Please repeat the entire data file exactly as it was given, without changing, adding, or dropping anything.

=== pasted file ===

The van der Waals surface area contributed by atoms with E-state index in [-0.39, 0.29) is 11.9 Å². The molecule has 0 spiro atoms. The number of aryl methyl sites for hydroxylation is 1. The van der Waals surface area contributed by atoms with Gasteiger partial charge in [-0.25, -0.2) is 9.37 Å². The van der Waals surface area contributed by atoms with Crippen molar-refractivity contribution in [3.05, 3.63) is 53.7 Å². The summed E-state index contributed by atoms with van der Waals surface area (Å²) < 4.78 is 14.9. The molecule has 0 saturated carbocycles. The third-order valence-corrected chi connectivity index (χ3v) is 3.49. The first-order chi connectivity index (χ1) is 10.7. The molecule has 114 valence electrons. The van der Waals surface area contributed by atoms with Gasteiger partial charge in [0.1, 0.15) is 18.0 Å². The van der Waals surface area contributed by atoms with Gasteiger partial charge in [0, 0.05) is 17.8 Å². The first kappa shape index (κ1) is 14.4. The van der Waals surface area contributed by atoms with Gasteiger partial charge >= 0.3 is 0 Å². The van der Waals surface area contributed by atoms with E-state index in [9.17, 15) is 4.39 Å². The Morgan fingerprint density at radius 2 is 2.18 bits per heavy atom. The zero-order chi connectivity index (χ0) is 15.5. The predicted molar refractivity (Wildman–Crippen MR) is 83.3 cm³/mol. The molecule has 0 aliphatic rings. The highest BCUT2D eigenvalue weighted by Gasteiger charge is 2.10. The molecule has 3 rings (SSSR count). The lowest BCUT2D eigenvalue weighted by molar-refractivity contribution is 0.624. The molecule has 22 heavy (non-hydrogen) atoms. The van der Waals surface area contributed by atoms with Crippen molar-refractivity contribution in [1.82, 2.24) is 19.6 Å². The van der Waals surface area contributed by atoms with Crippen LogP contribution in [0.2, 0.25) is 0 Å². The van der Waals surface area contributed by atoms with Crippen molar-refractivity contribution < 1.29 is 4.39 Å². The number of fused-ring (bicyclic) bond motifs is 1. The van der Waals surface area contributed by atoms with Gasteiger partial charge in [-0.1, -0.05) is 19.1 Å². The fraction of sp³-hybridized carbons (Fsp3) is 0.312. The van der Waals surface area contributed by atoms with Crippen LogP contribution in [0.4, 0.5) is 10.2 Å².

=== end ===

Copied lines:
The van der Waals surface area contributed by atoms with E-state index in [-0.39, 0.29) is 11.9 Å². The molecule has 0 spiro atoms. The number of aryl methyl sites for hydroxylation is 1. The van der Waals surface area contributed by atoms with Gasteiger partial charge in [-0.25, -0.2) is 9.37 Å². The van der Waals surface area contributed by atoms with Crippen molar-refractivity contribution in [3.05, 3.63) is 53.7 Å². The summed E-state index contributed by atoms with van der Waals surface area (Å²) < 4.78 is 14.9. The molecule has 0 saturated carbocycles. The third-order valence-corrected chi connectivity index (χ3v) is 3.49. The first-order chi connectivity index (χ1) is 10.7. The molecule has 114 valence electrons. The van der Waals surface area contributed by atoms with Gasteiger partial charge in [0.1, 0.15) is 18.0 Å². The van der Waals surface area contributed by atoms with Gasteiger partial charge in [0, 0.05) is 17.8 Å². The first kappa shape index (κ1) is 14.4. The van der Waals surface area contributed by atoms with Gasteiger partial charge >= 0.3 is 0 Å². The van der Waals surface area contributed by atoms with E-state index in [9.17, 15) is 4.39 Å². The Morgan fingerprint density at radius 2 is 2.18 bits per heavy atom. The zero-order chi connectivity index (χ0) is 15.5. The predicted molar refractivity (Wildman–Crippen MR) is 83.3 cm³/mol. The molecule has 0 aliphatic rings. The highest BCUT2D eigenvalue weighted by Gasteiger charge is 2.10. The molecule has 3 rings (SSSR count). The lowest BCUT2D eigenvalue weighted by molar-refractivity contribution is 0.624. The molecule has 22 heavy (non-hydrogen) atoms. The van der Waals surface area contributed by atoms with Crippen molar-refractivity contribution in [1.82, 2.24) is 19.6 Å². The van der Waals surface area contributed by atoms with Crippen LogP contribution in [0.2, 0.25) is 0 Å². The van der Waals surface area contributed by atoms with Crippen molar-refractivity contribution < 1.29 is 4.39 Å². The number of fused-ring (bicyclic) bond motifs is 1. The van der Waals surface area contributed by atoms with Gasteiger partial charge in [-0.1, -0.05) is 19.1 Å². The fraction of sp³-hybridized carbons (Fsp3) is 0.312. The van der Waals surface area contributed by atoms with Crippen LogP contribution in [0.4, 0.5) is 10.2 Å².